I knew there was a fleet on standby in the Mediterranean, as I was on that fleet when the embassy was attacked in February 1979. So I’m sitting there on the first day, thinking, Hey, those guys are coming to get us—they’re coming to rescue us. The first day comes, the second.…The first month was pretty tough. Imagine 444 days.

At first we were handcuffed, hands behind our backs. We sat like that for hours, sometimes days. I spent an entire week tied in a bed. We went outside seven times, 15 minutes total, in those 444 days. We don’t even treat our war prisoners like that.

The worst time was the night they stripped us from our room, took us down the hallway and put us up against the wall, an Iranian behind each of us with a weapon. They’re all screaming. You think it’s a rescue operation, and you’re thinking, This is it. Because they always told us, “If the United States comes, you will die before they get to you.”

You’re in a foreign country, 7,000 miles from home. You’re not allowed to talk to anybody. Your mind plays game after game. You don’t know if you’re going to live or die. You hate everybody, yourself, your government. Trust me, it is one of your worst nightmares, something you don’t ever forget.

How did you withstand the ordeal?

Thank God for my wonderful childhood, my parents, how they brought us up. They taught us love of country, respect for the flag, love of family and religion. I’ve never prayed so hard in my life.

What stays with you?

Eight people lost their lives trying to regain my freedom. How does anybody forget such people?

Did the government revise embassy security procedures?

In the Embassy Security Group are regional groups of Marines. Whenever they hear of a hostile act in a foreign country, these reaction-force Marines are brought in to help provide security. And in 1987 Congress created the Special Operations Command to help prevent another failed rescue attempt.

But then Benghazi happened. These guys were calling for help—there were supposed to be measures in place. How could that have happened with such precautionary measures in place?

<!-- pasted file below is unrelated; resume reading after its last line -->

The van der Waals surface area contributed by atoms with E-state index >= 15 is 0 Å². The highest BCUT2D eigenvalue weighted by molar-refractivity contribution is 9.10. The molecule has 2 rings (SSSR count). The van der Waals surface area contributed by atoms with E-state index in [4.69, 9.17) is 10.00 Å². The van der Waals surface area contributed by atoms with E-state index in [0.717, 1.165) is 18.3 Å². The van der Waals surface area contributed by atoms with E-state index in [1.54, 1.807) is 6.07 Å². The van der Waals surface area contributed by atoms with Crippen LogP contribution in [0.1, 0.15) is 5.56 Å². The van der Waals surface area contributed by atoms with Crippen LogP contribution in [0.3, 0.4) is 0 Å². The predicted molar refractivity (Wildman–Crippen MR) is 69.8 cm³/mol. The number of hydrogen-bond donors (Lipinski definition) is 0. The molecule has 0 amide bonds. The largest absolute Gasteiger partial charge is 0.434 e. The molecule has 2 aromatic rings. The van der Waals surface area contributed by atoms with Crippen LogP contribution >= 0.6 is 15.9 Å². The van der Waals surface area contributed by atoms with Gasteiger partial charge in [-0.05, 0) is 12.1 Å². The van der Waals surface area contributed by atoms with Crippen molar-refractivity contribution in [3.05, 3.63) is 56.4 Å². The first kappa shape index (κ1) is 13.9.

‘The War on Terror started Nov. 4, 1979, when the Iranians took our embassy, and we didn’t do anything about it’

Do you agree with how U.S. officials handled the crisis?

President Carter was a kind, good man. But Iran ate him up. They just used him. The Iranians told me, “It is not you we hate, it’s your government—but we will use you to humiliate your government.” And they did exactly that to Carter. He tried a rescue attempt—that failed. He then tried to negotiate. The day they paid that $8 billion is the day that they fed the animal—and he’s going to want to be fed again.

Should the United States negotiate with terrorists or the nation-states that support them?

Never. I truly believe the War on Terror started Nov. 4, 1979, when the Iranians took our embassy, and we didn’t do anything about it. Since then they have rubbed it in our face one incident after another, and we’ve never held them accountable.

The radical Islamic mullahs have been in power since 1979. We change power every four to eight years, and they know that. We get a new president, they tell him, “We’re going to negotiate,” and then they drag him through the wringer. So we get hung up, and nobody remembers the past.

How should we handle Iran?

Sanctions work pretty well. We should tighten them to the point it makes them squirm. Instead, we just gave them all this money. I don’t think it’s going toward solving poverty in Iran, and I don’t think it’s going into human rights. It’s paying for other terrorist events around the world.

How many times do you allow the schoolyard bully to push you around? It’s got to stop.

Why does radical Islamic terrorism persist?

I truly believe a Muslim is not born with hatred—they’re taught hatred. Every morning back in 1979 the cars would start honking, and the demonstrators would chant, “Death to America!” Young Iranian children who had never been in America, never met an American, were being taught to hate America. That teaching is infiltrating into our society.

You wonder why people around the world to this day are strapping themselves with C-4 and walking into a roomful of people? It’s because they’ve been taught hatred.

How do we protect ourselves?

We must vet each individual that comes into our country. On a personal level everybody must be aware of his surroundings. And if you see something happening, you must stand up. I’m always thinking, OK, if something happens, here’s what I’m going to do. Everybody needs to help each other.

We should be very thankful for what we have here in the United States of America. Not until it is stripped from you do you realize how wonderful life is here.